Automation and Beyond for Sales and Marketing in Life Sciences – with Mark Miller of Deloitte

Riya Pahuja

Riya covers B2B applications of machine learning for Emerj - across North America and the EU. She has previously worked with the Times of India Group, and as a journalist covering data analytics and AI. She resides in Toronto.

Automation and Beyond
for Sales and Marketing
in Life Sciences-1

This interview analysis is sponsored by Deloitte and was written, edited, and published in alignment with our Emerj sponsored content guidelines. Learn more about our thought leadership and content creation services on our Emerj Media Services page.

Healthcare and life sciences leaders are actively seeking opportunities to streamline processes through automation, with a particular focus on workflows within sales and marketing divisions. Emerging frameworks emphasize the importance of customer-centric strategies when considering automation initiatives.

A simple definition for customer centricity as applied in a pharmaceutical industry context — and given by a November 2021 study published in the academic publication International Journal of Pharmaceutical and Healthcare Marketing — involves placing the customer at the center of all enterprise operations and interactions. From a vantage point of customer centricity, the study identifies where pharmaceutical providers consistently make the biggest difference by focusing on the customer’s needs, challenges, and aspirations within therapy areas and patient care.

As with so much of the AI revolution across industries and the broader global culture, none of these findings reveal substantively new trends to industry insiders. It just makes their insights less exclusive to a small group of collected individuals. Other studies from as early as 2010 found that life sciences firms can align sales representatives’ workflows with customers’ needs to meet evolving expectations with now AI-integrated CRM systems and patient portals. 

Nearly 15 years later, use cases across life sciences sectors show that pharma brands embracing the same customer centricity with these technologies significantly differentiates their offering from competitors across many markets. Among the AI-enabled strategic differentiators these brands and able to wield includes the ability to deliver personalized experiences that add significant value for their customers, leading to positive business outcomes and sustained growth.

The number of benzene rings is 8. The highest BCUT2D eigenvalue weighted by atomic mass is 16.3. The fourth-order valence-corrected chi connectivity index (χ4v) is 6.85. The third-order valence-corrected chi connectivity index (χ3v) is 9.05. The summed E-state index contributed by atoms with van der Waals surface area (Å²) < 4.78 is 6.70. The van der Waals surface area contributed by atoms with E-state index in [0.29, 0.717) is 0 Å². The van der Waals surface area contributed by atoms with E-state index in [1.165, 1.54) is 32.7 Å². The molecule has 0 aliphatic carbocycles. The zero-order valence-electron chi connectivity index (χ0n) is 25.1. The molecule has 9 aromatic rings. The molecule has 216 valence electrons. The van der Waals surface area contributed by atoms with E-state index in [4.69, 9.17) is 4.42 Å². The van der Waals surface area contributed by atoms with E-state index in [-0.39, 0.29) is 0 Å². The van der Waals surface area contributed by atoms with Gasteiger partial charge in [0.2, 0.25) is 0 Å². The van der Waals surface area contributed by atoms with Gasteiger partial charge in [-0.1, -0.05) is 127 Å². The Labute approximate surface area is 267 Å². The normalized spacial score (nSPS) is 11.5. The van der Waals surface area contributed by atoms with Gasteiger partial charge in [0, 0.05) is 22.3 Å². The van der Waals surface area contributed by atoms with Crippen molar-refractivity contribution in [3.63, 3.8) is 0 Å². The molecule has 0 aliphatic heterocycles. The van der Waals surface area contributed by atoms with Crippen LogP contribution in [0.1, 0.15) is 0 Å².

Emerj CEO and Head of Research Daniel Faggella recently hosted Mark Miller, Managing Director of Life Science Advertising in Marketing & Commerce at Deloitte, on the ‘AI in Business’ podcast about these new strategic differentiators for pharma firms.

Together, the pair examined a few such use cases showcasing the benefits of a customer-centric mindset in leveraging innovative generative AI-based capabilities to enhance operational efficiency and engagement strategies throughout pharmaceutical sales and marketing spaces.

The following analysis of their conversation examines two key insights:

  • Sequential approach to audience engagement: A framework for adopting a sequential approach involving online behavioral data and micro-segmentation, followed by channel and content optimization with coordination of sequence and frequency for effective audience engagement and sustained impact.
  • Driving customer centricity metrics from behavioral data: The essentials for adopting a customer-centric mindset as an organization by leveraging real-time behavioral data in innovative generative AI-based solutions.

Listen to the full episode below:

GuestMark Miller, Managing Director in Life Science Advertising, Marketing & Commerce, Deloitte

Expertise:  Analytics, Integrated Marketing

Brief Recognition: Mark is the Managing Director for Life Science Advertising in Marketing & Commerce at Deloitte. He has previously worked with Symphony Health Solutions and Rutgers University. He earned his bachelor’s in Science and Marketing from the University of Cape Town in 1990 and his MBA in Statistics from Baruch College in 2000.

Sequential Approach to Audience Engagement

Mark opens his podcast appearance by discussing the challenges pharmaceutical companies face given the complexities of the life sciences industry. He emphasizes the need for personalized and engaging communication with potential customers, encouraging the executive podcast audience to “engage with them through channels that they engage with already to deliver on-point messages, informational content, and to engage in a style that they want.”

Mark underscores that the focus should be on building genuine relationships through dialogue, delivering relevant content, and prioritizing the end customer’s needs. He further emphasizes the importance of clearly defined business questions and leveraging use cases that significantly impact the business and the customers. The focus should be on solving specific problems, such as health and wellness or disease management programs for patients. 

He mentions an example of Novo Nordisk’s Diabetes Program as a case where educational services are provided to diabetes patients. The critical point is to avoid overwhelming patients with too many options and excessive content. Instead, Mark notes a need to understand individual patient needs, reach them through appropriate networks, and deliver relevant content consistently over time. 

The challenge for pharmaceutical companies then, Mark tells the podcast audience, is to shift from seeking short-term impacts to building and maintaining long-term relationships with patients throughout their conditions, spanning years. The focus is on providing ongoing support and assistance rather than addressing immediate concerns.

Mark also discusses a specific capability within the pharmaceutical industry, known as “next best engagement.” This capability involves leveraging connected data and decision algorithms to engage more effectively with healthcare professionals. The engagement methods include face-to-face interactions, virtual engagement, email, and various marketing channels including TV, print, point of care, and digital display advertising.